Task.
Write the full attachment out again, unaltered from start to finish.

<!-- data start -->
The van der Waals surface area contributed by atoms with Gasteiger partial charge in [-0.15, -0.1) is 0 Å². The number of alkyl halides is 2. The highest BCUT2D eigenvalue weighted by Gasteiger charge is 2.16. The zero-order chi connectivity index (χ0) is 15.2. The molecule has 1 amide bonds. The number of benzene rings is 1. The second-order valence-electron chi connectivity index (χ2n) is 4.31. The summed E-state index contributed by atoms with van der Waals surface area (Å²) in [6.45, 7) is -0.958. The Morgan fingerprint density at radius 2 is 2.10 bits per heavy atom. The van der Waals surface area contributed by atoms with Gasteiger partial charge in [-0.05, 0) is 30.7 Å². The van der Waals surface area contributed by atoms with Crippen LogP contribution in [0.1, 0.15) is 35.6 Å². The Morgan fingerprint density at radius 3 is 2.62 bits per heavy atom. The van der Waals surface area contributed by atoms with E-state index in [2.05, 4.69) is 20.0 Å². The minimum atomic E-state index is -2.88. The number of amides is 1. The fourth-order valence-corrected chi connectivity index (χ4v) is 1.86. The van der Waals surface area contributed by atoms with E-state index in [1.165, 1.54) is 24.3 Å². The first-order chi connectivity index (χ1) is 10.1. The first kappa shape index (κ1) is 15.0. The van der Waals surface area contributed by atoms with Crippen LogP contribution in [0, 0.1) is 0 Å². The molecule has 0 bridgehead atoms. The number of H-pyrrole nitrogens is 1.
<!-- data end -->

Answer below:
The van der Waals surface area contributed by atoms with Gasteiger partial charge in [-0.15, -0.1) is 0 Å². The number of alkyl halides is 2. The highest BCUT2D eigenvalue weighted by Gasteiger charge is 2.16. The zero-order chi connectivity index (χ0) is 15.2. The molecule has 1 amide bonds. The number of benzene rings is 1. The second-order valence-electron chi connectivity index (χ2n) is 4.31. The summed E-state index contributed by atoms with van der Waals surface area (Å²) in [6.45, 7) is -0.958. The Morgan fingerprint density at radius 2 is 2.10 bits per heavy atom. The van der Waals surface area contributed by atoms with Gasteiger partial charge in [-0.05, 0) is 30.7 Å². The van der Waals surface area contributed by atoms with Crippen LogP contribution in [0.1, 0.15) is 35.6 Å². The Morgan fingerprint density at radius 3 is 2.62 bits per heavy atom. The van der Waals surface area contributed by atoms with E-state index in [2.05, 4.69) is 20.0 Å². The minimum atomic E-state index is -2.88. The number of amides is 1. The fourth-order valence-corrected chi connectivity index (χ4v) is 1.86. The van der Waals surface area contributed by atoms with E-state index in [1.165, 1.54) is 24.3 Å². The first-order chi connectivity index (χ1) is 10.1. The first kappa shape index (κ1) is 15.0. The van der Waals surface area contributed by atoms with Crippen LogP contribution in [0, 0.1) is 0 Å². The molecule has 0 bridgehead atoms. The number of H-pyrrole nitrogens is 1.